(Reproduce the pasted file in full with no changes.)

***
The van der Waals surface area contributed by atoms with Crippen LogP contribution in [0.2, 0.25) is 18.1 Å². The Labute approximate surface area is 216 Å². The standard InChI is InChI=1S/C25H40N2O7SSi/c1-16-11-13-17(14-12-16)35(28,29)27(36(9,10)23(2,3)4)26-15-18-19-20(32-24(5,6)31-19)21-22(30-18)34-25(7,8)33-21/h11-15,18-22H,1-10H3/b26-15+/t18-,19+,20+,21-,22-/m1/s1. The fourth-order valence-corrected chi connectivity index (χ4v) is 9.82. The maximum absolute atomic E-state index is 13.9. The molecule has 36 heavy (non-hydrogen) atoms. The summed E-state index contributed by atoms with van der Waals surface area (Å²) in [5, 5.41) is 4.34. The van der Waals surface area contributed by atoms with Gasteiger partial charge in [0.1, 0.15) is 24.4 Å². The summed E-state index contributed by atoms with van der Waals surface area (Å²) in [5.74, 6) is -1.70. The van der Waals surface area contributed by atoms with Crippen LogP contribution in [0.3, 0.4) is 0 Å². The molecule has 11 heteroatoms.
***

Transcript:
The van der Waals surface area contributed by atoms with Crippen LogP contribution in [0.2, 0.25) is 18.1 Å². The Labute approximate surface area is 216 Å². The standard InChI is InChI=1S/C25H40N2O7SSi/c1-16-11-13-17(14-12-16)35(28,29)27(36(9,10)23(2,3)4)26-15-18-19-20(32-24(5,6)31-19)21-22(30-18)34-25(7,8)33-21/h11-15,18-22H,1-10H3/b26-15+/t18-,19+,20+,21-,22-/m1/s1. The fourth-order valence-corrected chi connectivity index (χ4v) is 9.82. The maximum absolute atomic E-state index is 13.9. The molecule has 36 heavy (non-hydrogen) atoms. The summed E-state index contributed by atoms with van der Waals surface area (Å²) in [5, 5.41) is 4.34. The van der Waals surface area contributed by atoms with Gasteiger partial charge in [0.1, 0.15) is 24.4 Å². The summed E-state index contributed by atoms with van der Waals surface area (Å²) in [5.74, 6) is -1.70. The van der Waals surface area contributed by atoms with Crippen LogP contribution in [0.3, 0.4) is 0 Å². The molecule has 11 heteroatoms.